Richard Russo, |
(Random House, 1997)
By now, I have read a couple of novels by Richard Russo, a favorite author of mine in recent times. Whether it's Empire Falls or Bridge of Sighs, the books I'm familiar with present similar plot devices that let the reader know they are for sure reading a Russo. For instance, his stories feature a middle-aged man reevaluating the state of his life -- concerning marital, parental, emotional or professional problems (or an eclectic mix of two or more) -- all while plopped in a crumbling, once-great fictional town somewhere in the Northeast. Oftentimes the state of the town more or less matches the personal condition of the lead male character, who narrates Russo's story in first-person.
The same can be said of Straight Man, my third Russo. Except this time, though the story yet again grows more serious with each turning page, Straight Man is considerably very funny, namely in its lead character, William Henry "Hank" Devereaux Jr., an arrogant son of a gun who can kinda get away with saying whatever he wants to his family and colleagues.
Here Hank, for no particular reason, becomes the interim chairman of the English department at a fictional Pennsylvania university he has taught at for many years. Because he was nominated for the post and really isn't the ideal candidate (in most eyes) for the job, task forces, meetings and other ways of going about business have been set up to name his successor -- but to no avail. The department is so dysfunctional and the college as a whole is so badly underfunded that the fine folks involved can't seem to ever get moving on progress towards a new English chair.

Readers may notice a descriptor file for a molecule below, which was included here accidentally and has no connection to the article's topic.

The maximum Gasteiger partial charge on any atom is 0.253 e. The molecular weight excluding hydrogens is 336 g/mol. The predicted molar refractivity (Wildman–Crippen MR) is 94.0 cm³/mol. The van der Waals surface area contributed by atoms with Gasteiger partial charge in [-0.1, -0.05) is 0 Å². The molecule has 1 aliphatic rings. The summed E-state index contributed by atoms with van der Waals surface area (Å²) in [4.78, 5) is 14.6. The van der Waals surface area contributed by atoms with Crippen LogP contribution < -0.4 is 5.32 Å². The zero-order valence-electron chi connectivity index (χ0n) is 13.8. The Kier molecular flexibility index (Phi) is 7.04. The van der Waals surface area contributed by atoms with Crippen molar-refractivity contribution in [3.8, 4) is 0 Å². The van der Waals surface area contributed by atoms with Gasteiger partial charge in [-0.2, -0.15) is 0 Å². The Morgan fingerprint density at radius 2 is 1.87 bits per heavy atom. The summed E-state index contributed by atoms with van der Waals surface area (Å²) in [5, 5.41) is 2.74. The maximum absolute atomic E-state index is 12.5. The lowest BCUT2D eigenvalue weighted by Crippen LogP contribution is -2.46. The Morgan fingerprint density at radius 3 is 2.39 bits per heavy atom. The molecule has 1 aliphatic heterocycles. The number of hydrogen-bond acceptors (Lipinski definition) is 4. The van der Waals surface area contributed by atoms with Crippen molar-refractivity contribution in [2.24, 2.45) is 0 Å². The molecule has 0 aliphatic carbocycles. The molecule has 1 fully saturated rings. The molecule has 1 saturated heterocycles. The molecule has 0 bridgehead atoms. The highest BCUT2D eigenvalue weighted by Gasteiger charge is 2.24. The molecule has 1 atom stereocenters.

At the same time this main action starts rolling -- and believe me, it gets pretty zany (strictly speaking in Hank's semiserious threat to execute a goose on live television) -- the professor also must come to terms with a wife being interviewed for a position outside the town, a colleague or two at the college who may indeed want to jump his bones, a daughter who runs into troubles with her main squeeze and a father he tries to reconnect with after a 10-year absence. Oh, he's also suffering from what Hank believes to be some sort of body function failure. With Straight Man taking place in about the span of a week, Russo's got a lot of ground to cover in close to 400 pages.
Granted this one is not my favorite Russo -- Straight Man actually ranks lower than both of my previous outings with the author -- the work is still a considerable achievement and one I'd probably recommend to others, and certainly to people already familiar with Russo's stories.
21 February 2009
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